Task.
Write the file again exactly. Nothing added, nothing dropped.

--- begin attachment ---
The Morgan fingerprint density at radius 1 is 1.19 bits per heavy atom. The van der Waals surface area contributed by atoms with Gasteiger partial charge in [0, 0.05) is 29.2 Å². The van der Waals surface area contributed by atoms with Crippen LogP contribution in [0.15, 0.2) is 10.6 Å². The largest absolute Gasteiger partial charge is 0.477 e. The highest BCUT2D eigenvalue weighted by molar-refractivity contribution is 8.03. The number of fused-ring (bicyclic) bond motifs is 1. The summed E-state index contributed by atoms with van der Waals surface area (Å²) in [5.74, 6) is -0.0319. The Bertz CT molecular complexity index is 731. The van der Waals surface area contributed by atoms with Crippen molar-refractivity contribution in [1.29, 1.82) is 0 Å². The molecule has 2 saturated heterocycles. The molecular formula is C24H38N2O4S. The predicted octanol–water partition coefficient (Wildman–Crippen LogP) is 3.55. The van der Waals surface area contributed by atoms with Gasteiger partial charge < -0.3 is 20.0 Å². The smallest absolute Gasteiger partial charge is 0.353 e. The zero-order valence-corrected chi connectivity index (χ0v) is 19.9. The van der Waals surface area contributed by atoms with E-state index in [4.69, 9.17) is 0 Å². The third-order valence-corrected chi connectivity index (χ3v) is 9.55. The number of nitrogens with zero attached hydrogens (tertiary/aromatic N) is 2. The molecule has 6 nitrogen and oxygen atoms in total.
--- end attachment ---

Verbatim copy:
The Morgan fingerprint density at radius 1 is 1.19 bits per heavy atom. The van der Waals surface area contributed by atoms with Gasteiger partial charge in [0, 0.05) is 29.2 Å². The van der Waals surface area contributed by atoms with Crippen LogP contribution in [0.15, 0.2) is 10.6 Å². The largest absolute Gasteiger partial charge is 0.477 e. The highest BCUT2D eigenvalue weighted by molar-refractivity contribution is 8.03. The number of fused-ring (bicyclic) bond motifs is 1. The summed E-state index contributed by atoms with van der Waals surface area (Å²) in [5.74, 6) is -0.0319. The Bertz CT molecular complexity index is 731. The van der Waals surface area contributed by atoms with Crippen molar-refractivity contribution in [1.29, 1.82) is 0 Å². The molecule has 2 saturated heterocycles. The molecular formula is C24H38N2O4S. The predicted octanol–water partition coefficient (Wildman–Crippen LogP) is 3.55. The van der Waals surface area contributed by atoms with Gasteiger partial charge < -0.3 is 20.0 Å². The smallest absolute Gasteiger partial charge is 0.353 e. The zero-order valence-corrected chi connectivity index (χ0v) is 19.9. The van der Waals surface area contributed by atoms with E-state index in [4.69, 9.17) is 0 Å². The third-order valence-corrected chi connectivity index (χ3v) is 9.55. The number of nitrogens with zero attached hydrogens (tertiary/aromatic N) is 2. The molecule has 6 nitrogen and oxygen atoms in total.